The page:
Overeducated and underemployed, Ivy League graduate Agnes Larch spends every day steeped in failure and sleeps every night without dreaming…that is, until the unexpected death of Ian Millbrook, the boy she’s silently loved her whole life. Grieving and forced to confront her long-buried feelings for Ian, Agnes undergoes an arduous physical and spiritual journey to unearth her past and untangle her future. She walks in two worlds, the waking and the dreaming, each world filled with secrets, mysteries, and maybe, if she believes enough, miracles.
Genre: Contemporary with PNR elements (dream world)
page count: 332
BUY SLEEPERS, AWAKE ON AMAZON / BARNES AND NOBLE
SLEEPERS, AWAKE ON GOODREADS
Last night I dreamed. I have not dreamed in over a decade, not since my mother walked out on my dad and me. When she left our lives, so ended my dreaming.
I know, I know, they say if you don’t dream, you eventually go crazy. I must do something like dreaming, something involving REM, because when I wake up, I feel like my brain has reset. But I never dream. I imagine my brain just shuts down with nonsense, like a TV tuned to nothing, a screen filled with snow.
I settle back into the couch and begin drawing again. Without warning, the power goes out. I exhale slowly and set my pencil down, folding my hands together as if in prayer.
In the dark, without the drawing to distract me, I realize how cold I am. Feeling my way to the closet, I dig out my old sleeping bag. I slither into it and potato-sack-race hop back to the couch. I sit in my sleeping bag on the couch in the dark and listen to myself breathe.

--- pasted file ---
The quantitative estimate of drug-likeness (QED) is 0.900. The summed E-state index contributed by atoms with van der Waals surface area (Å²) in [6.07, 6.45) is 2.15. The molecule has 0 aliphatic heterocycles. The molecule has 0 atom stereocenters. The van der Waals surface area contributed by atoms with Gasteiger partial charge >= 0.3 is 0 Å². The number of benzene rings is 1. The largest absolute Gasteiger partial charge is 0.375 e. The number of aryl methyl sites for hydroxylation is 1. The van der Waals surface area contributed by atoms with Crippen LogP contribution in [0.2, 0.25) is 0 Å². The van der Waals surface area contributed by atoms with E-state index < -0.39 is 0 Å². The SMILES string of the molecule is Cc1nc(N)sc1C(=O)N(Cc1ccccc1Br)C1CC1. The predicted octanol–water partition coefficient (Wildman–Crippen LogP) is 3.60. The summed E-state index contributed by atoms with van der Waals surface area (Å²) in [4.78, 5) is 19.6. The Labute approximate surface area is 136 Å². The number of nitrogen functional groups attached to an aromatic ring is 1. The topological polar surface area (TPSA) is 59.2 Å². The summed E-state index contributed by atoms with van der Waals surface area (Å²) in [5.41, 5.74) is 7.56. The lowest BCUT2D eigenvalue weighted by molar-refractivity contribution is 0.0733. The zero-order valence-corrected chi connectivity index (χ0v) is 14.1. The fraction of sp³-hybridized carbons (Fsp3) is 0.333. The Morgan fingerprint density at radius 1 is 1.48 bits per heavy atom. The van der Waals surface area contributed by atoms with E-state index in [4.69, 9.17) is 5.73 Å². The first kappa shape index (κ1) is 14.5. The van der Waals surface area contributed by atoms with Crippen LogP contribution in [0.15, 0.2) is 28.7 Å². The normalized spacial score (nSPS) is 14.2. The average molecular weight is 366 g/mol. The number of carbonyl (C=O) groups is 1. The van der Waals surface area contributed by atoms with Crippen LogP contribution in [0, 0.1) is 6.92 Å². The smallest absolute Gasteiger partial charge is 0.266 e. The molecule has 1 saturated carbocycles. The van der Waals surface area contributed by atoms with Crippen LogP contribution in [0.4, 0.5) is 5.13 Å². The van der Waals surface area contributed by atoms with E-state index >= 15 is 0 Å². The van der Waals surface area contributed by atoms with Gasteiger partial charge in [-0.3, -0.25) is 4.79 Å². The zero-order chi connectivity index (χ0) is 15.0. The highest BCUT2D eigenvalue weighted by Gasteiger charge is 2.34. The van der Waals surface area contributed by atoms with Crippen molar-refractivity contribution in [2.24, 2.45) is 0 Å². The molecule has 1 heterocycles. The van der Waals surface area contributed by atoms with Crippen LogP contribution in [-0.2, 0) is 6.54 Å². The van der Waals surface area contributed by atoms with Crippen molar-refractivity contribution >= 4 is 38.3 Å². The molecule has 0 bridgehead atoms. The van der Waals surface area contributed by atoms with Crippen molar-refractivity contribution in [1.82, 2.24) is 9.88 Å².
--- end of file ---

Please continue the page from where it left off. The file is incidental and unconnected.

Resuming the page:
All is dark and still, even in the city. The falling snow muffles everything. Hush, hush, it seems to say. My nose is quite cold. I imagine a thermal photograph of the room, my body an explosion of oranges and reds, with a humorous yellowish-green spot at the tip of my nose. My cell phone on the coffee table chirps, breaking the stillness. Tricia is calling me. I haven’t heard from her in ages.
“Hey, stranger,” I say.
“Oh, Agnes,” she says, sounding troubled.
“Is everything all right?” I ask.
“Have you heard the news?”
“The power’s out,” I say, not understanding.
“Did you hear about the plane crash?” she says. I can feel the cold clamminess return.
“Yeah, I heard something about it this morning. Out near Chicago, yeah?”
“Agnes, didn’t you hear?”
“What?” Why am I suddenly afraid?
“Do you remember Ian Millbrook, from school?”
It’s a name I haven’t heard spoken aloud in years, and my heart thuds unevenly just having the familiar syllables beat against my eardrum.
“Of course,” I say haltingly, wondering what on earth this has to do with anything.
“He was on that plane.”
“Wait, what?” I don’t understand how her two sentences can possibly fit together. These puzzle pieces are defective.
“He was on the plane, Agnes. He’s dead.”
With a swish and a beep as the appliances in my apartment take a deep breath, the power comes back on, the TV loud and embarrassing like a drunk uncle at a family reunion. I blink at the sudden and painful light, and it’s as if my heart has stopped. My ears still ring with the remembered silence, Tricia’s last words echoing in my mind. Ian Millbrook is dead.